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As across the UK as a whole, the growth in the economy and in real incomes has been sluggish since the recession of 2008, reflecting weak productivity growth. Over the longer run, since 1999, Wales has broadly kept pace with the UK as a whole, but its performance continues to be weak compared with many other parts of the UK.
The historic gaps in employment and activity rates between Wales and other parts of the UK have narrowed, with Wales out-performing some English regions. This represents a marked change from the period prior to devolution in the 1980s and 1990s.
There has been little change in overall relative income poverty levels in Wales for over 15 years. Wales has more people in low paid work than some other parts of the UK, but there have been recent increases in the share of people on permanent contracts who are paid the real Living Wage.
The qualification profile of the Welsh working age population has been improving over time. In 2021, 62.5% of working age adults in Wales were qualified to the level 3 threshold. This is an increase from just over a half in 2011.
The recycling rate continued to increase with nearly two-thirds of municipal waste reused, recycled or composted in 2020-21. The amount of municipal waste generated was the lowest on record.
The latest comprehensive assessment of Welsh natural resources (SoNaRR) shows that overall, biological diversity is declining. Most habitat types have seen a reduction in diversity over the last 100 years, with the rate of decline increasing from the 1970s onwards.
Life expectancy fell in the most recent period available (2018 to 2020), which includes part of the period of the COVID-19 pandemic. Healthy life expectancy continues to be worse for those living in more deprived areas but has remained relatively stable between 2011 to 2013 and 2018 to 2020.
The majority (93%) of adults reported following two or more of the five healthy lifestyle behaviours. The percentage of children with two or more healthy lifestyle behaviours remains at 88%, broadly unchanged since data collection started in 2013/14.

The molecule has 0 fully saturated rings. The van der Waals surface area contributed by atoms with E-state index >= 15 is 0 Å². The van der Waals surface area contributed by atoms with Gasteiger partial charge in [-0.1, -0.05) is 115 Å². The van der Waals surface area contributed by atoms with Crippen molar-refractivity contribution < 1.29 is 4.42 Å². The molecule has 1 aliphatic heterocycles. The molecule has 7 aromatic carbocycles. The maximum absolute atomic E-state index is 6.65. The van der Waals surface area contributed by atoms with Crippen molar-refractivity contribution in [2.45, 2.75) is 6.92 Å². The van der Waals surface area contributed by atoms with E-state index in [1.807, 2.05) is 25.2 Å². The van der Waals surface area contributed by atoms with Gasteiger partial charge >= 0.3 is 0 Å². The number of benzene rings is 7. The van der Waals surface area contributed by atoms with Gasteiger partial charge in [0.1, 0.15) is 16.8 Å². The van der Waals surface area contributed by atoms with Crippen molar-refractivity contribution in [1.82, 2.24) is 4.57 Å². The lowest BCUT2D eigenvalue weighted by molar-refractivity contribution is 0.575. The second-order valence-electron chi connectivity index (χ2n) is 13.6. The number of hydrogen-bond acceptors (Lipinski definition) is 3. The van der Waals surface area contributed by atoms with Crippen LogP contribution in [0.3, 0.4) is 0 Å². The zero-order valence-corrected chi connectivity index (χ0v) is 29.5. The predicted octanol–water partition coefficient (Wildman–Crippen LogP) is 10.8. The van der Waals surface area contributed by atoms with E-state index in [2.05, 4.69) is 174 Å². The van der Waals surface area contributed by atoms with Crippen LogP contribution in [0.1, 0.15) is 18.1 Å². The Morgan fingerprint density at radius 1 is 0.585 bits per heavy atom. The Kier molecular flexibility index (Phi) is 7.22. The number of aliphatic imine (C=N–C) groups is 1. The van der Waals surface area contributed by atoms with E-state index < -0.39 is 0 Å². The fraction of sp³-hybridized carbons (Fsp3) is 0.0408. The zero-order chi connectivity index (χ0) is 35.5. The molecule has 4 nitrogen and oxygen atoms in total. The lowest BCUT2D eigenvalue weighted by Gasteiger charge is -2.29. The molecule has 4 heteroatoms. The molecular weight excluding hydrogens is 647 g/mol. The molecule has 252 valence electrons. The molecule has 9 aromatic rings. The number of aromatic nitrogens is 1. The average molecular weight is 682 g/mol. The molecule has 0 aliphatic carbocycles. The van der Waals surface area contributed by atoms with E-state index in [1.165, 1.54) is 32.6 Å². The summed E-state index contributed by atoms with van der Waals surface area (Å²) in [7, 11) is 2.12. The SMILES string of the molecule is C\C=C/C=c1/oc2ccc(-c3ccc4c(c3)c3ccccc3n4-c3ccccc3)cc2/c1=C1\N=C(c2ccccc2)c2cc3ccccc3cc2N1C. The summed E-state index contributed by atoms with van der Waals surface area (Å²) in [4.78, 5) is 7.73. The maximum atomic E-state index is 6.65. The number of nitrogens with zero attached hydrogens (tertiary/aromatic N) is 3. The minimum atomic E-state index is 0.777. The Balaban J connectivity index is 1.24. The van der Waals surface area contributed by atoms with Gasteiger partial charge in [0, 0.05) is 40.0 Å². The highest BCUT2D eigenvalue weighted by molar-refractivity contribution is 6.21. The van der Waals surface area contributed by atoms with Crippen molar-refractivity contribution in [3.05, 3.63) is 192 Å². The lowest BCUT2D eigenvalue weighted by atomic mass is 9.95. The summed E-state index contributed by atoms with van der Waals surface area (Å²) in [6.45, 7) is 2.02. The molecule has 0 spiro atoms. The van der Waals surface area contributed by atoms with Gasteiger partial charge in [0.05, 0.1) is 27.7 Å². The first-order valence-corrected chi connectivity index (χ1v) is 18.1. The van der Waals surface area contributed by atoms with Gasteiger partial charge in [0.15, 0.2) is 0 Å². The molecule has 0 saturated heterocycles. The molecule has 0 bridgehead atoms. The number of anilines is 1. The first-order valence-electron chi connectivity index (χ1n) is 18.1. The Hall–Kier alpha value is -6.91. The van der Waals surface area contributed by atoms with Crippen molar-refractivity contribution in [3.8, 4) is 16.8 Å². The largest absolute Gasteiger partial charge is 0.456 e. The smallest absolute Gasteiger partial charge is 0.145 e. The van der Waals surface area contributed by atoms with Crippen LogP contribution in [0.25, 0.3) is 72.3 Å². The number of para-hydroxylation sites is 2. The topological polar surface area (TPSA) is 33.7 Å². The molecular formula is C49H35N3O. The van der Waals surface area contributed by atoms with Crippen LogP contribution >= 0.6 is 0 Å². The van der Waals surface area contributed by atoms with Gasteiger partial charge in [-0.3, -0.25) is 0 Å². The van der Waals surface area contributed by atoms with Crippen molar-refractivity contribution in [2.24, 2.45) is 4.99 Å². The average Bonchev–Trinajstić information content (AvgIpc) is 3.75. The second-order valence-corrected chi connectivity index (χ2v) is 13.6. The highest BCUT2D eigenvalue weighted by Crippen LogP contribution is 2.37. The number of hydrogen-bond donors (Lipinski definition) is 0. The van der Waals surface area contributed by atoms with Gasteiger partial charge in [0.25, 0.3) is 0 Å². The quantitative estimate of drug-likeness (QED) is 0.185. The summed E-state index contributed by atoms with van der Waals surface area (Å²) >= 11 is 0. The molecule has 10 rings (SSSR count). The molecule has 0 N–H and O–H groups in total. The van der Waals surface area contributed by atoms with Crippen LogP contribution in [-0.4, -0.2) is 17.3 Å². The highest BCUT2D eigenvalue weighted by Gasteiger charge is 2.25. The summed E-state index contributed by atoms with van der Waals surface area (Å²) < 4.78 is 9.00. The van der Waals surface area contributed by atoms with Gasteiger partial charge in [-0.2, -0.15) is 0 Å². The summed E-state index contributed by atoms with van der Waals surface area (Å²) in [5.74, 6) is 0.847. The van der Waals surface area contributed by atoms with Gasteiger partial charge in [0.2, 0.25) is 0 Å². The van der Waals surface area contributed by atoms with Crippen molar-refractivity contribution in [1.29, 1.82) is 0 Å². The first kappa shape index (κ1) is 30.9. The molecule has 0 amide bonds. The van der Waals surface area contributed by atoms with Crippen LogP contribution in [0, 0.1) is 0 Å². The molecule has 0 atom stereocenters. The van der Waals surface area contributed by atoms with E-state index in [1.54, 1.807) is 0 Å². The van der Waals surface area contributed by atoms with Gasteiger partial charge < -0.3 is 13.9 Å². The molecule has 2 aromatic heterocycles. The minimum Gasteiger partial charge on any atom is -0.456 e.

Mental wellbeing for both adults and children is lower than prior to the pandemic, according to the most recent assessment.
Nearly half (49%) of single parents were in material deprivation in 2021-22 and 2% of households said they had received food from a food bank during 2021-22.
Girls continue to achieve better educational outcomes at GCSE. In summer 2021, girls were awarded more grades at A* to C than boys.
Latest estimates show that for the first time in Wales, the proportion of the population stating they had no religion was higher than the proportion identifying as Christian.
The (full-time) gender pay gap was 5.0% in 2021, unchanged on the previous year and the lowest rate ever recorded. The disability pay gap, which rose between 2014 and 2019 now appears to be reducing, though the employment situation during the COVID-19 pandemic may have had an impact on this trend.
There has been an increase in people feeling that they can influence decisions in their local area which continues to reverse the downward trend seen prior to the pandemic.
Community cohesion remains above pre-pandemic levels, although reported hate crimes continued to increase in the latest year.
The pandemic has continued to have a large negative impact on attendance at arts and cultural events and there has been mixed progress in sport participation.
Survey data showed an increase in the percentage of people who speak Welsh in the latest year. The National Survey for Wales shows that 11% of Welsh speakers are fluent.
More museums and archive services are meeting accredited standards. 63% have now reached this benchmark, up from 59% in 2017.
In 2020, it was estimated that emissions totalled 33 million tonnes of carbon dioxide (CO2) equivalent, a fall of 40% since the base year (1990).
The National Survey for Wales reported 11% of adults have done three or more of the four following actions to help with global issues: donating or raising money, campaigning, volunteering, or changing what they buy.
General quality issues
Annual Population Survey (APS) data published in March 2022 has been used throughout this year’s Wellbeing of Wales report. ONS published updated APS data in mid-September. This included planned revisions to historical data, and corrections to an earlier error identified with the grossing factors for some age groups. The fully revised data set was available too late for inclusion in this report. However, the impact on overall totals is minimal, and none of the overall trends are affected. National indicator web pages will be updated with the latest data during Autumn 2022.
In May 2020, due to the COVID-19 (coronavirus) pandemic the National Survey for Wales changed mode from a face-to-face interview to one over the telephone. The wording of some questions was also changed to better suit the mode. For these reasons it is not always possible to make direct comparisons across years but, where relevant, results from previous years are included throughout this report to add context.